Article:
Sean Hughes was a comedian and television personality whose simple headline career arc – a decade-long ascent from cult alternative comedy favourite in the early 1990s to household name through a regular role on BBC2 music quiz Never Mind the Buzzcocks – masked a deeper, richer, yet in many ways unfulfilled talent. His contradictions, at least, made for artistic diversity; he was the youngest winner of the Perrier Award (now the Edinburgh Comedy Award) at 24 in 1990, a published poet and novelist, and an actor in such straight series as Coronation Street and Casualty.
Some of his earliest gigs took place at the Comedy Store in London in 1987, and within three years he had claimed the Perrier Award for A One Night Stand with Sean Hughes in 1990. A year later he had a small role as a record producer in Alan Parker’s film The Commitments and in 1992 and 1993 he brought Sean’s Show to Channel 4 for two series. It was an of-its-time cult success, for its wilfully off the wall and experimental format.
The show saw Hughes apparently resident in his own North London flat, conversing with the audience through the fourth wall, a spider who was the reincarnated Elvis Presley, answerphone messages from Samuel Beckett, and indulging his love for Morrissey and The Smiths by waving gladioli around. The series spawned a spin-off book of poetry and writing sketches, Sean’s Book.
A supporter of Crystal Palace and a huge music fan, particularly of indie groups of the 1980s, Hughes managed to get various figures of the time involved in the show before it ended, including the footballers Vinnie Jones and Gareth Southgate, and Robert Smith of The Cure (Hughes later appeared in the video for The Cure’s 1996 single The 13th).
He also loved Julian Cope’s Teardrop Explodes and The Wedding Present, and was one of the inaugural team captains of BBC2’s comedy music quiz Never Mind the Buzzcocks from 1996 to 2002, alongside Phill Jupitus and host Mark Lamarr. In contrast to his wry observational style on the show, Hughes’ other work took a turn for the darker around this time, with the confessional show Alibis for Life and the novels The Detainees (1998) and It’s What He Would Have Wanted (2000), the latter on the subject of suicide. Like his hero Morrissey, he developed a more anti-authority stance as he grew older, railing against Tony Blair’s government and taking pride in his refusal to do advertising or participate in commercial television beyond Buzzcocks in the late 90s.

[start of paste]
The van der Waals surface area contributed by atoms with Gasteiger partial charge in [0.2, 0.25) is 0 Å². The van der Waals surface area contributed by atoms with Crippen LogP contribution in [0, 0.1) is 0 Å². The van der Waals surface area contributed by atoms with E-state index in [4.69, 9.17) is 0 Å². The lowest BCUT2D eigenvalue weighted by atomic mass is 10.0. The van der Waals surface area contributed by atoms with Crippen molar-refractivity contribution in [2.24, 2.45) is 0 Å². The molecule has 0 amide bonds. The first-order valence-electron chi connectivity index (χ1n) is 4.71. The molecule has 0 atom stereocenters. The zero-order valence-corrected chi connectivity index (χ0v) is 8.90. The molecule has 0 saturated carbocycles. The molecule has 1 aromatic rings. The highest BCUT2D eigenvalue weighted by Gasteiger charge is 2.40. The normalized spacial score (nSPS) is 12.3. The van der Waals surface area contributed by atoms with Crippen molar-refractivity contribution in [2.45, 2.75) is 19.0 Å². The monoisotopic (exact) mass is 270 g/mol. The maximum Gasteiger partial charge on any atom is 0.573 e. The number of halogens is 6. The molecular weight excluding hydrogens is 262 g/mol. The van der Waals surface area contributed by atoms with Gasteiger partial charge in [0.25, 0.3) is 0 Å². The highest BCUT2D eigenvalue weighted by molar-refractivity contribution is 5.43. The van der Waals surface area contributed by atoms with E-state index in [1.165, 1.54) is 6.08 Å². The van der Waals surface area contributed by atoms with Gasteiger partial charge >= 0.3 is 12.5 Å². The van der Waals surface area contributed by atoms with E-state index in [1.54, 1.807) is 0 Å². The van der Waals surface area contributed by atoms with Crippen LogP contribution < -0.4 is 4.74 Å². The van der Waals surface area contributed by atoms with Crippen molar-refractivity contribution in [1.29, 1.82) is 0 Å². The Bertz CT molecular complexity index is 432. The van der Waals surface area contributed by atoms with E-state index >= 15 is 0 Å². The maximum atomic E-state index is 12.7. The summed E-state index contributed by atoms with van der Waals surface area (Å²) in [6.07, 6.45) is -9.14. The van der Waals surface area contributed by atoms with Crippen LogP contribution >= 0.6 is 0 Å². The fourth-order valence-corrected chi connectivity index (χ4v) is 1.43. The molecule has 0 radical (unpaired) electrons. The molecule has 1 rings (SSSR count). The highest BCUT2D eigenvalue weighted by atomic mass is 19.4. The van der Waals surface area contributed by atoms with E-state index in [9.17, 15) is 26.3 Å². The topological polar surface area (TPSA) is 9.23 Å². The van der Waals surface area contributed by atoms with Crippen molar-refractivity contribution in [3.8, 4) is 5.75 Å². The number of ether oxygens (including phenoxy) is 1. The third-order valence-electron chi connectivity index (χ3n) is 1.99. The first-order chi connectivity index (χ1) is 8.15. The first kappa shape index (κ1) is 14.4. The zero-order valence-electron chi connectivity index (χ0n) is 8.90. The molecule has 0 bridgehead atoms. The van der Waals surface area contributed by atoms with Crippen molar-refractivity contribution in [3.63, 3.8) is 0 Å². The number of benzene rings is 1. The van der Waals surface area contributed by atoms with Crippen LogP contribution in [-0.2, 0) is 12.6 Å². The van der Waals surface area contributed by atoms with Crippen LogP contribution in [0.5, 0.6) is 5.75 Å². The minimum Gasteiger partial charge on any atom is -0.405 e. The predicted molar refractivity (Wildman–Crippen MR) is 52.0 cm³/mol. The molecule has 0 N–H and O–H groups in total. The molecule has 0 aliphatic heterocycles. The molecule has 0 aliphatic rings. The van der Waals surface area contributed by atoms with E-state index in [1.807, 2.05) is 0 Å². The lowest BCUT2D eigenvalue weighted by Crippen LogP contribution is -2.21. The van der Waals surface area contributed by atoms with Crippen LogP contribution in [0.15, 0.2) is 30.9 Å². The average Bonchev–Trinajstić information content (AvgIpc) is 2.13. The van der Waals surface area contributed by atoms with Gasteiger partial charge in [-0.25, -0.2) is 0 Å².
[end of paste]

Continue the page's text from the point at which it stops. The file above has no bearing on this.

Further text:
His attitude softened swiftly, however. From 2003 to 2007 he played opposite Peter Davison in the gentle ITV crime drama The Last Detective, from 2007 he was serial womaniser Pat Stanaway in Coronation Street, and from 2003 to 2006 he was the voice of Finbar the Shark in the CBeebies series Rubbadubbers, while in 2002 he played the lead in Terence Ryan’s film adaptation of Spike Milligan’s Puckoon. In 2010, he appeared in Tony Hawks’ film Round Ireland With a Fridge.
One of his final roles was as stationmaster Mr Perks in the stage musical version of The Railway Children at the King’s Cross Theatre in 2015.
Sean Hughes was born John Hughes in Archway, London, in November 1965, the son of working class Irish Catholic migrant parents John and Theresa (Terry), who met one another in the city. At the age of six the family returned to Ireland, where Hughes says he was bullied at school, partly because of an English accent which didn’t stand him in good stead during the height of the Troubles in the 1970s.
He had an elder brother, Alan, and a younger brother, Martin, although he has said he didn’t relate well to other young men; only Richard Pryor and other great comedians – particularly Americans – whose work he discovered in his teens. At the age of 16, pushing trolleys at the local supermarket, he knew he wanted to be a stand-up comedian, even though his parents’ Catholic sensibilities and work ethic saw a full-time job at the same store as far more worthy.
In particular, his relationship with his father was difficult, and the pair spoke little when Hughes returned to London as an adult.
In later life, as his father was dying of leukaemia, the two reached a reconciliation of sorts, and in creating his 2012 stand-up tour Life Becomes Noises, Hughes came to accept that the men may have had much in common. Both used alcohol to excess and the detriment of their relationships with others, for example.
“I don’t suffer fools, I got that from my father, that will never change,” Hughes told the Guardian at the time of the show. “One reason I haven’t got children is that I’m too selfish, but I think each generation looks to their parents’ faults to make them better people.”
Among those who knew, worked with or interviewed him, many differing reports of Hughes’ character have emerged, but it’s known that he could be abrasive and difficult on occasion.
Receiving treatment for cirrhosis of the liver at the time, Sean Hughes died tragically early at the age of 51, and is survived by his brothers Alan and Martin, and four nieces and nephew. Presciently, he once told the Big Issue in an interview, “I’m 43 now – two thirds of the way through my life – because all comics die before they’re 60.”
Despite the varied nature of his work, it was in his first calling as a stand-up comedian that Hughes’ voice found its best expression. “Stand-up is pretty much who I am,” he has said. “Everything else is a cheat. I have to be asked to do television and other things, but I do stand-up because that’s what I do.”
He viewed himself as a kind of court jester in the truest sense, one with a unique and privileged power to critique society. “I don’t want to be a performing monkey,” he told the Islington Gazette in 2010. “I just want to go, ‘This is what I want to say, I hope you agree with it’. You don’t realise this power that we have.
“If you go on stage and just speak truth, people will love it.”